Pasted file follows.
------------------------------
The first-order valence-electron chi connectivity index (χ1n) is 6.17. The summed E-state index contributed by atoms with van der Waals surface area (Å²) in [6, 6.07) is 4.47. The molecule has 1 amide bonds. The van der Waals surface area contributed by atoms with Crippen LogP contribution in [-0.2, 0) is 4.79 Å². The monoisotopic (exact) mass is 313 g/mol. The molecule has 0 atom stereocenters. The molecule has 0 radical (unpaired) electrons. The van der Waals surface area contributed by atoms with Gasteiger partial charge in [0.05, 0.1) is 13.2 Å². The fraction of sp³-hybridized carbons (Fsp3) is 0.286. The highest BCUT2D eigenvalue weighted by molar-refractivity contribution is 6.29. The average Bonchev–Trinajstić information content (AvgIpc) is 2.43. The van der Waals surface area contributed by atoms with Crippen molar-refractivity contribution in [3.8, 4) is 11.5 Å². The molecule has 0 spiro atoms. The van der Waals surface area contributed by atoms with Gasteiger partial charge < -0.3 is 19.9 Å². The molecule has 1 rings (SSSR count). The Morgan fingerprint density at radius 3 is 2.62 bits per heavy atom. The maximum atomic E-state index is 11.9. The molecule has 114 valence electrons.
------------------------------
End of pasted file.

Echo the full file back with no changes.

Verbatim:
The first-order valence-electron chi connectivity index (χ1n) is 6.17. The summed E-state index contributed by atoms with van der Waals surface area (Å²) in [6, 6.07) is 4.47. The molecule has 1 amide bonds. The van der Waals surface area contributed by atoms with Crippen LogP contribution in [-0.2, 0) is 4.79 Å². The monoisotopic (exact) mass is 313 g/mol. The molecule has 0 atom stereocenters. The molecule has 0 radical (unpaired) electrons. The van der Waals surface area contributed by atoms with Gasteiger partial charge in [0.05, 0.1) is 13.2 Å². The fraction of sp³-hybridized carbons (Fsp3) is 0.286. The highest BCUT2D eigenvalue weighted by molar-refractivity contribution is 6.29. The average Bonchev–Trinajstić information content (AvgIpc) is 2.43. The van der Waals surface area contributed by atoms with Crippen molar-refractivity contribution in [3.8, 4) is 11.5 Å². The molecule has 0 spiro atoms. The van der Waals surface area contributed by atoms with Gasteiger partial charge < -0.3 is 19.9 Å². The molecule has 1 rings (SSSR count). The Morgan fingerprint density at radius 3 is 2.62 bits per heavy atom. The maximum atomic E-state index is 11.9. The molecule has 114 valence electrons.